- Joined Aug 27, 2009
A 6502 is not a brain but it is several orders of magnitude less complex than a brain. The blackbox approach to analyzing it using fails if we try to properly reverse engineer an extremely simple deterministic computer chip using the methods of neuroscience.
http://journals.plos.org/ploscompbiol/article?id=10.1371/journal.pcbi.1005268Gaël Varoquaux, a machine-learning specialist at the Institute for Research in Computer Science and Automation, in France, says that the 6502 in particular is about as different from a brain as it could be. Such primitive chips process information sequentially. Brains (and modern microprocessors) juggle many computations at once. And he points out that, for all its limitations, neuroscience has made real progress. The ins-and-outs of parts of the visual system, for instance, such as how it categorises features like lines and shapes, are reasonably well understood.
Dr Jonas acknowledges both points. “I don’t want to claim that neuroscience has accomplished nothing!” he says. Instead, he goes back to the analogy with the Human Genome Project. The data it generated, and the reams of extra information churned out by modern, far more capable gene-sequencers, have certainly been useful. But hype-fuelled hopes of an immediate leap in understanding were dashed. Obtaining data is one thing. Working out what they are saying is another.
Here we will try to understand a known artificial system, a classical microprocessor by applying data analysis methods from neuroscience. We want to see what kind of an understanding would emerge from using a broad range of currently popular data analysis methods. To do so, we will analyze the connections on the chip, the effects of destroying individual transistors, single-unit tuning curves, the joint statistics across transistors, local activities, estimated connections, and whole-device recordings. For each of these, we will use standard techniques that are popular in the field of neuroscience. We find that many measures are surprisingly similar between the brain and the processor but that our results do not lead to a meaningful understanding of the processor. The analysis can not produce the hierarchical understanding of information processing that most students of electrical engineering obtain. It suggests that the availability of unlimited data, as we have for the processor, is in no way sufficient to allow a real understanding of the brain. We argue that when studying a complex system like the brain, methods and approaches should first be sanity checked on complex man-made systems that share many of the violations of modeling assumptions of the real system.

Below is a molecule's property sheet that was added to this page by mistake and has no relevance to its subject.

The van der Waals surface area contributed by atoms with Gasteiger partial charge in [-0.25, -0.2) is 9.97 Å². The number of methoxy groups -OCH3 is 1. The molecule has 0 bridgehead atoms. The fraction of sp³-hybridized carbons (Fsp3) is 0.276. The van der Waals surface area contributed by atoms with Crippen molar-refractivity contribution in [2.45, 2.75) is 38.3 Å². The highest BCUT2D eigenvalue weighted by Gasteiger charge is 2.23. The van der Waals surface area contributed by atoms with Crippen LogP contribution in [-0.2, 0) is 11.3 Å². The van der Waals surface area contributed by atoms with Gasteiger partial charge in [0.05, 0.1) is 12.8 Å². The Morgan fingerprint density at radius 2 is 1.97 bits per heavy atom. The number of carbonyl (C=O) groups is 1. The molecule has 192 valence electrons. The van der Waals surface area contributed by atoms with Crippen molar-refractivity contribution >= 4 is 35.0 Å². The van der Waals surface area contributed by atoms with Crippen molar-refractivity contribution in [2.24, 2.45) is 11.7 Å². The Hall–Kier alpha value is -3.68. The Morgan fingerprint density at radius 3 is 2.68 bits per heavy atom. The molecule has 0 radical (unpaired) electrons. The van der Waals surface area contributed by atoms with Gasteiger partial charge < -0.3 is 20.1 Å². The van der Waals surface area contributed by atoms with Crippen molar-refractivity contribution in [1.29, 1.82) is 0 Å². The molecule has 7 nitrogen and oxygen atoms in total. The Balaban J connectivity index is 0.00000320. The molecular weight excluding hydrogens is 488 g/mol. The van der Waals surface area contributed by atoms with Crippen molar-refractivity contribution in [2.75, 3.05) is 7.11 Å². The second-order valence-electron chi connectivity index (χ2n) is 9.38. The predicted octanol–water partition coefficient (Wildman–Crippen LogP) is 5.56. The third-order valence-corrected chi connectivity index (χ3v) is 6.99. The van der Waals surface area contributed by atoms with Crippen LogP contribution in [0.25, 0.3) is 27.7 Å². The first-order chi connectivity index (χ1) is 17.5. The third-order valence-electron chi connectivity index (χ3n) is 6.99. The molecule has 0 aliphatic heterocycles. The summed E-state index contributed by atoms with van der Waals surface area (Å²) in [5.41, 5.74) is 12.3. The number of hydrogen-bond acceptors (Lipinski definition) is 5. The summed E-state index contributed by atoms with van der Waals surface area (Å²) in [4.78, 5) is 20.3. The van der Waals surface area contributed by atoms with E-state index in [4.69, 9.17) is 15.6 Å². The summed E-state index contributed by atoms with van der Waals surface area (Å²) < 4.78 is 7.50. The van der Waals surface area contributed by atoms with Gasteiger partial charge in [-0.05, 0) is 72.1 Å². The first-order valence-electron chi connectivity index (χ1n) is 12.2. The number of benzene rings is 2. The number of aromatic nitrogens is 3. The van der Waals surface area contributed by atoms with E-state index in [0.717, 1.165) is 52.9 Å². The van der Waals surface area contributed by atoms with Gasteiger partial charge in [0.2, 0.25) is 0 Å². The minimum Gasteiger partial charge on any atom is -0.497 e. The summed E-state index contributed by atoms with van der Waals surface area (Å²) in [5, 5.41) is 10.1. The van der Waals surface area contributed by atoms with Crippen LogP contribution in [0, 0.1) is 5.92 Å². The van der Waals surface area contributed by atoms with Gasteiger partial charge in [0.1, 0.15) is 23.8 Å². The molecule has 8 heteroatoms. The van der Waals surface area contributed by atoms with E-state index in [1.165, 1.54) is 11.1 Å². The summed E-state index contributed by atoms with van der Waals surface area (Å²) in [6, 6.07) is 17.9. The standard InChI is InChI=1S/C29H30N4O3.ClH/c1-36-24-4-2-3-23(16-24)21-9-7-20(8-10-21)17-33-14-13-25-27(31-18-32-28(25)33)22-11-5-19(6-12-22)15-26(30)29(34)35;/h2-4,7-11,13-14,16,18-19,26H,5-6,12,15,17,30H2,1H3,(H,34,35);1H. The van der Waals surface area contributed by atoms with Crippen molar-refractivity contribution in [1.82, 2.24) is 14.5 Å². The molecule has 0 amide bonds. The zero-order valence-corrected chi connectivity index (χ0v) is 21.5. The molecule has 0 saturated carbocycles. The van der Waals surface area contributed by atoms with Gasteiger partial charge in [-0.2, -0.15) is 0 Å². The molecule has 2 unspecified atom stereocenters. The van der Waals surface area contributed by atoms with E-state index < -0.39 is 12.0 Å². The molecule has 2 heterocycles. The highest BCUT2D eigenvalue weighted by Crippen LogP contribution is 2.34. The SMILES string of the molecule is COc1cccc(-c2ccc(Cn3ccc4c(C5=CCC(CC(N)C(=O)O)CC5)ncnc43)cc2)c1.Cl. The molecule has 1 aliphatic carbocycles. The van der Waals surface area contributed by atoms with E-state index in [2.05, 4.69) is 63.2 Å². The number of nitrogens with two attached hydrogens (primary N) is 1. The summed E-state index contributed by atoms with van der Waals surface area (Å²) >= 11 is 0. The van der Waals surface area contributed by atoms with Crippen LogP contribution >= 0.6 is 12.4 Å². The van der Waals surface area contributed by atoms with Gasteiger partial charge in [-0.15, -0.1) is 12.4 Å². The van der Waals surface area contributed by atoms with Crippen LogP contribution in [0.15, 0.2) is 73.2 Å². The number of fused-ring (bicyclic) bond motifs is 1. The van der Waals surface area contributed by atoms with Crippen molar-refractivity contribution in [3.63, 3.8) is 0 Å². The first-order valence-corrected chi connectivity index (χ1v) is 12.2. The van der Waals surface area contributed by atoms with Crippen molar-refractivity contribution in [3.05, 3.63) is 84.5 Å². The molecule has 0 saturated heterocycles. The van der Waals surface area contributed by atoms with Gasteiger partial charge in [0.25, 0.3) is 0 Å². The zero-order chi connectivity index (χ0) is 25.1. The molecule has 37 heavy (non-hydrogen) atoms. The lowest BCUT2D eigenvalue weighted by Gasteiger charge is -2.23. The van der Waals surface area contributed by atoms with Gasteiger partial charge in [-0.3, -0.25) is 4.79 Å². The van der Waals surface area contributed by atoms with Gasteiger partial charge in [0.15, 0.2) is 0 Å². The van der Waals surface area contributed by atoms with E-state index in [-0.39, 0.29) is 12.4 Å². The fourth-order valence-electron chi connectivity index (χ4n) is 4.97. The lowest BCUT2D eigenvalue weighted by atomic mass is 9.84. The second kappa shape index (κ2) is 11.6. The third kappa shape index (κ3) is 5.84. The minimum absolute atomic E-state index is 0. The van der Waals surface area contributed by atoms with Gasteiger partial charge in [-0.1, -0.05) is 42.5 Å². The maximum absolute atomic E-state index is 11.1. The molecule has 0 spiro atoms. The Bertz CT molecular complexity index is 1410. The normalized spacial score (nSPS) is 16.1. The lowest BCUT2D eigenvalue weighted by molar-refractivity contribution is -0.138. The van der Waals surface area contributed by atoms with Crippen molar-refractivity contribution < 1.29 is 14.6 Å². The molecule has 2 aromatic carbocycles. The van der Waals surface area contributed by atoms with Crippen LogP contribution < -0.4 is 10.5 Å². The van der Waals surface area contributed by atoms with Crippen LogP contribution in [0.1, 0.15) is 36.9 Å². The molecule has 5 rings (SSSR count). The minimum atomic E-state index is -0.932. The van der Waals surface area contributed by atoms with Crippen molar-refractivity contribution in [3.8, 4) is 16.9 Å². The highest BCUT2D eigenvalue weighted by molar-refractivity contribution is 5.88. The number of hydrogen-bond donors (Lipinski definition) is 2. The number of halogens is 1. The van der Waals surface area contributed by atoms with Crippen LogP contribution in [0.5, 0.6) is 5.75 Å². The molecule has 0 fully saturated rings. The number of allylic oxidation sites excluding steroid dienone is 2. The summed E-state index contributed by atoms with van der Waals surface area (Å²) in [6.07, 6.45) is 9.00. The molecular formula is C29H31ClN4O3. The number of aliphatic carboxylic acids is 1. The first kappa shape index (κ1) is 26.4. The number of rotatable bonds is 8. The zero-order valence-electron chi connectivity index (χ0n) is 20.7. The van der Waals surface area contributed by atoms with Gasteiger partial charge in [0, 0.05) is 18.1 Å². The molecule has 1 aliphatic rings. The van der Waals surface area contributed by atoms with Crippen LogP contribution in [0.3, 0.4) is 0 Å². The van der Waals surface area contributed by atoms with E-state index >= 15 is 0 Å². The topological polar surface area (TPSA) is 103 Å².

An engineered model organism
10] for a comprehensive review). The Visual6502 team reverse-engineered the 6507 from physical integrated circuits  by chemically removing the epoxy layer and imaging the silicon die with a light microscope. Much like with current connectomics work [12, 13], a combination of algorithmic and human-based approaches were used to label regions, identify circuit structures, and ultimately produce a transistor-accurate netlist (a full connectome) for this processor consisting of 3510 enhancement-mode transistors. Several other support chips, including the Television Interface Adaptor (TIA) were also reverse-engineered and a cycle-accurate simulator was written that can simulate the voltage on every wire and the state of every transistor. The reconstruction has sufficient fidelity to run a variety of classic video games, which we will detail below. The simulation generates roughly 1.5GB/sec of state information, allowing a real big-data analysis of the processor.